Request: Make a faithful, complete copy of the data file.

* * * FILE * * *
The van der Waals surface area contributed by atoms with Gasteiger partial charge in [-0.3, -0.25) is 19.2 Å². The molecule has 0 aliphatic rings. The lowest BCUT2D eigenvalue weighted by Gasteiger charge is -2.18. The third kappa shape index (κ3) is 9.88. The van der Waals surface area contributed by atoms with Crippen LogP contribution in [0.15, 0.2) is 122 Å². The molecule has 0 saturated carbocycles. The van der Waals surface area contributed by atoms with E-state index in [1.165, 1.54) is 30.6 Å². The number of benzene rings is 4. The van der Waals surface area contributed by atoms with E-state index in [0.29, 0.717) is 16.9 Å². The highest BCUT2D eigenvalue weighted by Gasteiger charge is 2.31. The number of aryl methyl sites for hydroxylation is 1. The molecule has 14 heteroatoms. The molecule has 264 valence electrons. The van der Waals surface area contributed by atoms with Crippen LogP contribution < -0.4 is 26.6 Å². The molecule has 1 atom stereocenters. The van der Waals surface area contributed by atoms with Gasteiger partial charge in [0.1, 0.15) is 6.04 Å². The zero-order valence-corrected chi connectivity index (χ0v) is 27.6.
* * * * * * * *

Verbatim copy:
The van der Waals surface area contributed by atoms with Gasteiger partial charge in [-0.3, -0.25) is 19.2 Å². The molecule has 0 aliphatic rings. The lowest BCUT2D eigenvalue weighted by Gasteiger charge is -2.18. The third kappa shape index (κ3) is 9.88. The van der Waals surface area contributed by atoms with Crippen LogP contribution in [0.15, 0.2) is 122 Å². The molecule has 0 saturated carbocycles. The van der Waals surface area contributed by atoms with E-state index in [1.165, 1.54) is 30.6 Å². The number of benzene rings is 4. The van der Waals surface area contributed by atoms with E-state index in [0.29, 0.717) is 16.9 Å². The highest BCUT2D eigenvalue weighted by Gasteiger charge is 2.31. The number of aryl methyl sites for hydroxylation is 1. The molecule has 14 heteroatoms. The molecule has 264 valence electrons. The van der Waals surface area contributed by atoms with Crippen LogP contribution < -0.4 is 26.6 Å². The molecule has 1 atom stereocenters. The van der Waals surface area contributed by atoms with Gasteiger partial charge in [0.1, 0.15) is 6.04 Å². The zero-order valence-corrected chi connectivity index (χ0v) is 27.6.